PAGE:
Professor Mersky received his B.S. in 1948, J.D. in 1952, and Master's degree in Library Science in 1953 from the University of Wisconsin, Madison. He was a member of the Bars of New York, Texas and Wisconsin. He served in the US Army during World War II and was awarded a Bronze Star.
Mersky's first law library position was at the University of Wisconsin Law Library, working as U.S. Government Documents Cataloger from May 1951 to June 1952. He served as Director of the Washington State Law Library, 1959–1963, and Professor of Law and Law Librarian at University of Colorado, 1963–1965, before his Texas appointment.
Mersky's many accreditation visits and law library consultancies are the stuff of legends as was his mentoring of Texas's professional library staff, many of whom became law library directors around the country. He was named a “Mover and Shaker 2003,” by the Library Journal, as one among the more than 50 of the most innovative librarians working today in libraries across the U.S. and Canada. Other honors include being inducted as a Life Member of the Fellows of the American Bar Foundation in 2002, receiving AALL's 2005 Marian Gould Gallagher Distinguished Service Award in 2005, AALL's Presidential Certificate of Merit in 2006, and the University of Wisconsin-Madison School of Library and Information Studies Alumni Association’s Centennial Celebration Alumnus of the Year Award in 2006.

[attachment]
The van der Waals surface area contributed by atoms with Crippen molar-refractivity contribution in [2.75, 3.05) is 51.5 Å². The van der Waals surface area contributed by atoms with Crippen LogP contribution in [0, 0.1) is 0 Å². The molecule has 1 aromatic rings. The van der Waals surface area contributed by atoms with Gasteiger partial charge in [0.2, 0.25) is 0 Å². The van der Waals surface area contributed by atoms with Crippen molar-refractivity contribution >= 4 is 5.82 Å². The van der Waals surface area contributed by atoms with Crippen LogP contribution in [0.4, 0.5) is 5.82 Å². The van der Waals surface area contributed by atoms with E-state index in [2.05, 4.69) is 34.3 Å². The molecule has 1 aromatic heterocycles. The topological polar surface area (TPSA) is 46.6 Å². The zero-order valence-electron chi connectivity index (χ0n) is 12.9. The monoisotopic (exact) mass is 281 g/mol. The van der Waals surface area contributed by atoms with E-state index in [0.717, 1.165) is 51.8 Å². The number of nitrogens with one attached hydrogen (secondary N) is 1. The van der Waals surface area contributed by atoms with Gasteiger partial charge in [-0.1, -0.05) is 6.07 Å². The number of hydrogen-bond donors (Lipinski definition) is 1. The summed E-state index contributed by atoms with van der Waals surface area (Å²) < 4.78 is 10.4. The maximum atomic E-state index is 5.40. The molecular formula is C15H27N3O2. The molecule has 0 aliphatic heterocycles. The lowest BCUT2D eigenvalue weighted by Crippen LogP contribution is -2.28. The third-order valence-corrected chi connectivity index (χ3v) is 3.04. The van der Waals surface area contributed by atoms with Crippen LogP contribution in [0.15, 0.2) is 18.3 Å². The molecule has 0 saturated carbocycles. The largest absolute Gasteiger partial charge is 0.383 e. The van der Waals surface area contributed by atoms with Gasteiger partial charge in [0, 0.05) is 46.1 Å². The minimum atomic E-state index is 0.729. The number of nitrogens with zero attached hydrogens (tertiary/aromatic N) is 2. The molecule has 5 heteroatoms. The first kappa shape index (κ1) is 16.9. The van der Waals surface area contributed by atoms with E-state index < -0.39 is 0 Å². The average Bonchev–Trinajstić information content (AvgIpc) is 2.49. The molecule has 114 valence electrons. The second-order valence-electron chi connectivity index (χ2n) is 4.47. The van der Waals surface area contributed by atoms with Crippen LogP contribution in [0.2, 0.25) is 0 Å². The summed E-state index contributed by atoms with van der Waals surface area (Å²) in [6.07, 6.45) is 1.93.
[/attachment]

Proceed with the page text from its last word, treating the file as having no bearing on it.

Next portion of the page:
2008 marks the 50th anniversary of his first professional publication: Bibliographic Organization in Law Libraries: A Panel, 51 Law Library Journal 338 (1958). Of course, everyone knows his Fundamentals of Legal Research, first published in 1975 (with J. Myron Jacobstein), Spirit of Librarianship (with Richard Leiter), and his many works on Supreme Court history. He was working on Unknown Justices with William Bader at the time of his death.
During his 40-plus years, Professor Mersky developed the University of Texas law library into one of the preeminent research facilities in the nation, a legacy few achieve.
Like many others, I thought Roy would outlast all of us. Our deepest sympathy and thoughts are with the family, friends and colleagues of Roy M. Mersky today. [JH]
See also Brian Leiter's (Texas) post.
Updates: In Memoriam: Roy M. Mersky (University of Texas-Austin School of Law). A funeral service for Professor Mersky’s family and close friends will be held at 2:30 pm on Sunday, May 11, at the Weed-Corley Fish Funeral Home, followed by a reception at the Law School.
In lieu of flowers, gifts in Roy’s memory may be sent to:
The Roy M. Mersky Memorial Fund
University of Texas Law School Foundation
727 East Dean Keeton St.
Austin, TX 78705
Online Comments Page hosted by the School of Law: Roy Mersky Remembered: Friends and Colleagues Reflect
Memorial Service. The Law School would host a memorial service early in September, after classes have resumed.